The government has brought lots of anti-bribery cases under the Foreign Corrupt Practices Act, but there are still some crucial aspects of the law that remain unsettled. For instance, what constitutes a “foreign official” under the FCPA? In a couple of prosecutions, defense attorneys have tried unsuccessfully to limit the definition to exclude employees at state-run enterprises. In the Lindsey Manufacturing prosecution, for example, Los Angeles federal district judge Howard Matz ruled in April 2011 that state-owned companies could be instrumentalities of the government. Santa Ana, Calif. federal district judge James Selna made a similar ruling against former executives of Control Components Inc. in May 2011, although he added that a lot depended on the facts.

The issue has never been heard on appeal, but that’s about to change. On Wednesday two former executives of Terra Telecommunications who were convicted last August of bribing officials at Haiti Teleco, a state-owned telecom company in Haiti, raised the question in briefs filed with the U.S. Court of Appeals for the Eleventh Circuit. (hat tip: The FCPA Professor.)

Prosecutors had successfully argued that Haiti Teleco was an “instrumentality” of the Haitian government, thereby making its employees “foreign officials.” Joel Esquenazi, the former president of Terra, was given a 15-year sentence by Miami federal district judge Jose Martinez–the longest sentence in FCPA history, while Carlos Rodriguez, Terra’s former vice-president, got seven years.

In his appellate brief, Esquenazi and his lawyers at Perkins Coie maintain that an “instrumentality” of the government must be construed to exclude state-owned businesses that do not perform governmental functions, as well as their employees. The FCPA deals with foreign governments only, and treating employees of all state-owned businesses as foreign officials “would lead to absurd results,” they maintain.

Rodriguez and his lawyers at Foley & Lardner argue in their brief that the statute is ambiguous, and cite legislative history for the proposition that the act doesn’t support an expansive interpretation of “instrumentality.” Citing Michael Koehler of the FCPA Professor blog, Rodriguez argues that Congress intended to limit the scope of the statute to “traditional government officials, not employees of state-owned enterprises.” (Koehler is providing advice to both defendants’ legal teams.)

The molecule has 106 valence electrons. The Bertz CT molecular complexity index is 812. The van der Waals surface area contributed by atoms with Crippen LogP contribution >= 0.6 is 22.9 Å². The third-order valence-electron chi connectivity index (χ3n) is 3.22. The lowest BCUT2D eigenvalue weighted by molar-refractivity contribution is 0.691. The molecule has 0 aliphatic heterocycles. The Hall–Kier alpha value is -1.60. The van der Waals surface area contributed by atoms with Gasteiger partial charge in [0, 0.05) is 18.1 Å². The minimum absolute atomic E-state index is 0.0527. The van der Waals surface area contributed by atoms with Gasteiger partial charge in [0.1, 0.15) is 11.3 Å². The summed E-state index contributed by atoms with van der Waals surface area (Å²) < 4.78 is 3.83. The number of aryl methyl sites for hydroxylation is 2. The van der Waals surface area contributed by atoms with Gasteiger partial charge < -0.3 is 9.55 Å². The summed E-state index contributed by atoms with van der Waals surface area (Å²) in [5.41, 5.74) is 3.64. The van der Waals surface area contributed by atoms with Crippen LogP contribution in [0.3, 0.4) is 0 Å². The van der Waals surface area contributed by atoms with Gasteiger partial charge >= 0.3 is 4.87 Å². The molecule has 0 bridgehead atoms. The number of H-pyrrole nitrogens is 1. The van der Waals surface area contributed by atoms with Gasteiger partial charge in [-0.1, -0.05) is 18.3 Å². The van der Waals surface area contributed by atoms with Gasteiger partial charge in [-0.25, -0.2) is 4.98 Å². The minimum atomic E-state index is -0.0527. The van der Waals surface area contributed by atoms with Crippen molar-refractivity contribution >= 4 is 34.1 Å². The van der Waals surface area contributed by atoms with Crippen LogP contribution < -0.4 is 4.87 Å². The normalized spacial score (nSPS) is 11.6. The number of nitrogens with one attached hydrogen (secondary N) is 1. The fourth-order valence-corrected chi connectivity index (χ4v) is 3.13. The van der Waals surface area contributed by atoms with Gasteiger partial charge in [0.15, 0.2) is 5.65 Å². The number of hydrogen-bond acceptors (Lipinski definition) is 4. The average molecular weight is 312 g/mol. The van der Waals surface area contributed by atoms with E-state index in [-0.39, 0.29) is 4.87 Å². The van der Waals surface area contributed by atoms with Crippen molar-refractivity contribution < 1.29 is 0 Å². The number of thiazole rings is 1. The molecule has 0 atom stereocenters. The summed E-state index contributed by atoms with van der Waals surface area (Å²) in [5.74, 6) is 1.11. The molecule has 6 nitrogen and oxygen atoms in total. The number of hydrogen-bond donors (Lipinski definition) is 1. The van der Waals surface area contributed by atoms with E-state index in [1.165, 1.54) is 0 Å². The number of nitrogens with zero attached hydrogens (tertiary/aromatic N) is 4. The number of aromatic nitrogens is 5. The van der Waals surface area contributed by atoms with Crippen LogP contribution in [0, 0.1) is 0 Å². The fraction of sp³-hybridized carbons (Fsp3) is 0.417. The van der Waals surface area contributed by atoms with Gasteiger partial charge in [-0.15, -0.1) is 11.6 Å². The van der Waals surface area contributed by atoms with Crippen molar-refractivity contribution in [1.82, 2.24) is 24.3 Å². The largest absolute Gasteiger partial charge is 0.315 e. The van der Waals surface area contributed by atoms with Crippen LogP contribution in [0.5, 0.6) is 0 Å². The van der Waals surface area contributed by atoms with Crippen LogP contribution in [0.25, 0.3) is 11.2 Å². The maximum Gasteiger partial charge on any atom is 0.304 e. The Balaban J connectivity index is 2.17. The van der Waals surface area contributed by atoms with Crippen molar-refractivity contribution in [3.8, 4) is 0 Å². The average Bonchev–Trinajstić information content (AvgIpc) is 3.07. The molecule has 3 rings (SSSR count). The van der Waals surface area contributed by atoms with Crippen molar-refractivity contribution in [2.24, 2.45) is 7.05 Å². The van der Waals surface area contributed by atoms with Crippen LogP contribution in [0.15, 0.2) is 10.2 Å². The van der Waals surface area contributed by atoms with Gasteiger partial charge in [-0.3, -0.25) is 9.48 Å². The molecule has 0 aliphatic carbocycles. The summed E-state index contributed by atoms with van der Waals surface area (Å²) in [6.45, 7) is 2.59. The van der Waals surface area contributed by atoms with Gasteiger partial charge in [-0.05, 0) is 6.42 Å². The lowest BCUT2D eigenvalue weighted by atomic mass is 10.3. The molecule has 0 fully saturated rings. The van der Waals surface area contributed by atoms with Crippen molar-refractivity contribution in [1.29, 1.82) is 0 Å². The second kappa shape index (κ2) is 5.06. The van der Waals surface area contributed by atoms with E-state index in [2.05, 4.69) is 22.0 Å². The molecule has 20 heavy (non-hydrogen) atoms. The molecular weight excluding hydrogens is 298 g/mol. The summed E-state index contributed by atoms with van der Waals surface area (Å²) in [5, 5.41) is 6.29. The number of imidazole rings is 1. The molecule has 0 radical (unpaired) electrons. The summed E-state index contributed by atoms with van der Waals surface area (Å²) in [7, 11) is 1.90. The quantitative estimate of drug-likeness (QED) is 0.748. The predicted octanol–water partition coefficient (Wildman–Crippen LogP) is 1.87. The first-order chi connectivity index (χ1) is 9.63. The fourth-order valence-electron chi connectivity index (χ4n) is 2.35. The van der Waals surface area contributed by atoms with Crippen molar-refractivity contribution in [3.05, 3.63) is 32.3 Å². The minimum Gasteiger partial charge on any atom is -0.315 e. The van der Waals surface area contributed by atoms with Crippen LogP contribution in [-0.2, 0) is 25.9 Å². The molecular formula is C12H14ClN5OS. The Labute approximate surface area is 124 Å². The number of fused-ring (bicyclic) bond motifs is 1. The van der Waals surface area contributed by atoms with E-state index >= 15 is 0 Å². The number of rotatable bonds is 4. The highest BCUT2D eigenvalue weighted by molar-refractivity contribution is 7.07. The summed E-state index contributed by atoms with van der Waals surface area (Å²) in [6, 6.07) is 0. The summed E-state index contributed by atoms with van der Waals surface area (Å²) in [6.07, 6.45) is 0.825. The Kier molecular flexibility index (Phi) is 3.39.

Complicating matters is a letter turned over by prosecutors after the verdict. The letter was sent by Haiti’s Prime Minister, Jean Max Bellerive, maintaining that Haiti Teleco has always been a private company and did not file the necessary paperwork to become a state enterprise. According to both briefs, the letter was dated ten days before the verdict. Both convicted officials asked Martinez for a new trial or a hearing to determine whether the government knew about the letter before the verdict and breached its Brady obligations, but were turned down. The government maintains it didn’t know about the letter until the verdict was in.

Koehler told The Litigation Daily that it’s possible that the appellate court could find there was a Brady violation without deciding the definition of a foreign official. Still, he expects the court to clarify this issue. “Given the importance of the issue, since it’s a case of first impression, I think the appellate court would rule on the foreign officials issue,” said Koehler.